In my comment on your last post, I mentioned that my white sofa "cleans up well" despite having lived for 19 years in a busy household. We've always had rules of course about what can and can't be done in that room, but my daughter resented them a little and broke them often. Especially when she had friends over. "home before dark's" comment made me think about this: daughter used to say that dad's house (my ex) was a lot more fun because there weren't so many rules. Now that she's older, she can see that, like hbd's brother-in-law, dad has a house full of junk because of the lack of rules and respect for one's things. Daughter is now living on her own, furnishing and maintaining her apartment with her own hard-earned money and elbow grease and realizing the effort it takes to have nice things. It's going to be interesting to see whose "rules" she adopts.

Sanity Fair said...

I've noticed with homes with children go for minimalism. I remember visiting a beautiful house in a DC neighborhood for a dinner party last year, and noticing how BARE it was. The look worked - it was very cohesive and relied on a lot of color, but after looking around I realized that this family (with very rambunctious children) simply had nothing destroy-able. A few of the wall hangings probably couldn't have survived a direct hit with a baseball, but otherwise, it was "tough minimalism"!

balsamfir said...

Tough minimalism is fine, but as an aunt, and a non-mom, I really have to question how many kids are actually being schooled in how to behave, or just told not to at some future ambiguous date. Munchkins just left after a long weekend. I have to hire a carpenter to fix the damage, plus dry clean the rug(they were angry with mom and went to the bathroom on it), and replace a full set of house keys. Never mind the rest of the breakage. Its a new record. And I don't really have a fussy house. You can wear muddy shoes, set coffee cups almost everywhere etc... Many a restaurant meal has been spoiled by other children that haven't been taught anything. Sofas ARE for sitting. Kitchens for eating. Bathrooms... Playgrounds are for playing, woods are for playing, water is for swimming. etc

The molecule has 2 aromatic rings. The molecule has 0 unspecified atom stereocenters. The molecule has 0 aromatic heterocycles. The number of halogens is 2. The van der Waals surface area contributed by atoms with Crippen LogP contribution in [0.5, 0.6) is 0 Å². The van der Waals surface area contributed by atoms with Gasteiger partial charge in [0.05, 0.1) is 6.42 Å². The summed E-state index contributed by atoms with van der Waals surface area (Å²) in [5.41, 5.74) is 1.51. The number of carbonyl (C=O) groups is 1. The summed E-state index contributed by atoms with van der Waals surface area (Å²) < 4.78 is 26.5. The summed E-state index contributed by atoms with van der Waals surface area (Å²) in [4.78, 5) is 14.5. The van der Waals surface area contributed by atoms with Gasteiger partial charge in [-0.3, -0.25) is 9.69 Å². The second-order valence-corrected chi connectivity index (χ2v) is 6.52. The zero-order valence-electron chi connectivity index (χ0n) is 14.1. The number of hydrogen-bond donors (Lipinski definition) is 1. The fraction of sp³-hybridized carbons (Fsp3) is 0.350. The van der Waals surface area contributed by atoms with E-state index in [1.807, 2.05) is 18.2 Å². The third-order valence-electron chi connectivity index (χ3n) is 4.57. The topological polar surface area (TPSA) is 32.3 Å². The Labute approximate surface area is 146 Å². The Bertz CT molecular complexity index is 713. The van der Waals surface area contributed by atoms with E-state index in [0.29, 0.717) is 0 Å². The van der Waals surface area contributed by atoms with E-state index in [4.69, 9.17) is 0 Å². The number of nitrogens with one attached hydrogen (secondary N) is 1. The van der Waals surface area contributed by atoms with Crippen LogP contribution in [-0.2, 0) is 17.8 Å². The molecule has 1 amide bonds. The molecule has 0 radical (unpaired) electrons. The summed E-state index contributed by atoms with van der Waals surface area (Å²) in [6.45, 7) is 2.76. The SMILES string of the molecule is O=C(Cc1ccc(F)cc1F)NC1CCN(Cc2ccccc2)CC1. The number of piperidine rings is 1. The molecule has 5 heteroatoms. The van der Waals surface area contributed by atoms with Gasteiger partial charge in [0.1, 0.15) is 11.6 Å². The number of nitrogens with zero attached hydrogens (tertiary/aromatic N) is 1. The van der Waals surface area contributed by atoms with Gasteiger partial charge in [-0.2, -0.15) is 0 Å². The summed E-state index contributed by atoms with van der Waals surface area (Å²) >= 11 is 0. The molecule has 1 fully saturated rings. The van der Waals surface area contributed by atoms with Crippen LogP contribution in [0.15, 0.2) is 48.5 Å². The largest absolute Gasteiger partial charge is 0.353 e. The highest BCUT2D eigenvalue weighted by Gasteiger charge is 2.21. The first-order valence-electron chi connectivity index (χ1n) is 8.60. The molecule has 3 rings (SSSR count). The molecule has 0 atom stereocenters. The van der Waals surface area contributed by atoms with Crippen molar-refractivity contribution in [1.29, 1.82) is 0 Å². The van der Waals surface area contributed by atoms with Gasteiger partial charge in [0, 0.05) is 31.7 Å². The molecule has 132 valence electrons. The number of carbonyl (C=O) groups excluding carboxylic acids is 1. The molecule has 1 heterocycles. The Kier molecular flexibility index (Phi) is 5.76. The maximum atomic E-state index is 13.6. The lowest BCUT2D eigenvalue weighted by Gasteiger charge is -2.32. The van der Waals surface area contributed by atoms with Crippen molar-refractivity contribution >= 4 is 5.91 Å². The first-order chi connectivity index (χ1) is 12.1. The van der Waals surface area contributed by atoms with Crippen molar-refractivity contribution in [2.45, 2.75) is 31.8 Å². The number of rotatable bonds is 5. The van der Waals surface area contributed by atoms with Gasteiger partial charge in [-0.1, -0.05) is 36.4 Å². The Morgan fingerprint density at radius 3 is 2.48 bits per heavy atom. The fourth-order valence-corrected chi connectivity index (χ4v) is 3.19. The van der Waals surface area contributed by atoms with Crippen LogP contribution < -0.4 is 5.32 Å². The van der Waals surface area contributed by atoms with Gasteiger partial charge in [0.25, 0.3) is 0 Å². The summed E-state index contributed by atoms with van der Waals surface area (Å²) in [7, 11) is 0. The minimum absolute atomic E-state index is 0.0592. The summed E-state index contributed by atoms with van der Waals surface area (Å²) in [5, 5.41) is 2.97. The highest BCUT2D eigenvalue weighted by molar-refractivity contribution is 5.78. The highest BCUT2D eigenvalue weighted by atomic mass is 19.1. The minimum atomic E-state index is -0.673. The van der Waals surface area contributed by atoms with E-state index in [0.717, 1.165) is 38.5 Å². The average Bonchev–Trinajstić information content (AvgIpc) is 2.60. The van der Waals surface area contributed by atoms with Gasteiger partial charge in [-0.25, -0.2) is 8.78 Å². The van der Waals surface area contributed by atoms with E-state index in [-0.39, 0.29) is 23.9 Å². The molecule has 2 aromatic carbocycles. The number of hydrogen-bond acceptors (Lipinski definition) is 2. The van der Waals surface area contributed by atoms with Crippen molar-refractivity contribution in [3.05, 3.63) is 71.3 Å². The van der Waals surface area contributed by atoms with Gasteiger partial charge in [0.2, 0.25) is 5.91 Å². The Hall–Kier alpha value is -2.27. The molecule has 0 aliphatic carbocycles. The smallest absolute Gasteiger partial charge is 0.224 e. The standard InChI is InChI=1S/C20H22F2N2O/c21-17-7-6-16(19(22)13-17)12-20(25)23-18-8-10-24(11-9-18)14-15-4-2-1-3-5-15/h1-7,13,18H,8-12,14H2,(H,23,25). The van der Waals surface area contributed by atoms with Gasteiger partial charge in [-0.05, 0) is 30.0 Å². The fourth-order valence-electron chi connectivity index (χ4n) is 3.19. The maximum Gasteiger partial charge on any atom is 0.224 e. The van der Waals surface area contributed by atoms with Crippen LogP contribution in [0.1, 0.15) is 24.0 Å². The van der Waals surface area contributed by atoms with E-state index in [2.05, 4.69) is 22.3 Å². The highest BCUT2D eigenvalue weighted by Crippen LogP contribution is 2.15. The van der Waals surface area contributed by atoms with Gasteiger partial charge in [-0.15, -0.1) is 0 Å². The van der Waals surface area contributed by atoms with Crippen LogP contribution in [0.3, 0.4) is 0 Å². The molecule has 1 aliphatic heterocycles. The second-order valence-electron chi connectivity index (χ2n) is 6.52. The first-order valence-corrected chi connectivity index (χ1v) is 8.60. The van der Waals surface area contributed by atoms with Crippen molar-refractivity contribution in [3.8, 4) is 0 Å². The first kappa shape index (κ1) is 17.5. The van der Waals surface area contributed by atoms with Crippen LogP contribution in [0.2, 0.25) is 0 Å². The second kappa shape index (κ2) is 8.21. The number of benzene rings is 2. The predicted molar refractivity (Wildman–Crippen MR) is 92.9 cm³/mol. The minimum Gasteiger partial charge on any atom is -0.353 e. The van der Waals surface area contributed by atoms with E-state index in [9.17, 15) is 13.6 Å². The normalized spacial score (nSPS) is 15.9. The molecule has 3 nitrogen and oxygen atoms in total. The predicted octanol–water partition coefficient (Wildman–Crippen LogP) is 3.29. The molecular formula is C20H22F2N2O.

Style Court said...

Oh goodness. I guess the kids that come to my house are more tame :)

"Trashing" or breaking has never been an issue. Just rumpled cushions, minor smudges etc. Nothing really different from what adults might do. I'm the one who has scratched furniture legs with my wheelchair. The only experience I've had with ruined items (bad smells, stains) has involved dogs.

The Peak of Chic said...

Courtney- I was going to mention in my comment that dog owners go through a bit of what parents of humans do- although we don't have to worry about curfews being broken! I got slipcovers for my sofas so that Alfie's paw prints don't show, and I also haven't gotten rugs for my living or dining rooms yet. Dogs can be just as or even more destructive than children! The upside is that they never talk back and love you unconditionally. :)

Style Court said...

Jennifer, so true! But, as you said, the love they bring makes it all worth it. (Kids and dogs :)

Style Court said...

Oh and I'm supposed to mention chewing. I definitely know of households where the pets have destroyed curtains and all sorts of things that the four kids never hurt. Chewing is a tough issue.

balsamfir said...

Totally true about dogs. The last owner's dogs nearly clawed through the doors and made the entire house smell. Its why I could afford to buy it. I keep all my wastepaper baskets at head height because of mister curious. He's definitely done some damage. On the other hand, he never screams and I'm more used to his ways. I love the kids, in case this sounds like I don't. But I wish they could be a little less destructive.

Style Court said...

Balsamfir -- sounds like your recent experience was pretty crazy!

Alicia said...

It sounds like we got more into a manners debate more than anything.
That could take up millions of comments but for me I let children be children.. but not loud, rude & disrespectful.
A horse yeah thats ridiculous but a spilled glass of milk, thats irrelevant, once its cleaned & Hailey beginning at 4 knew what to get & how to use it. She'll still tell peopl to blot not rub.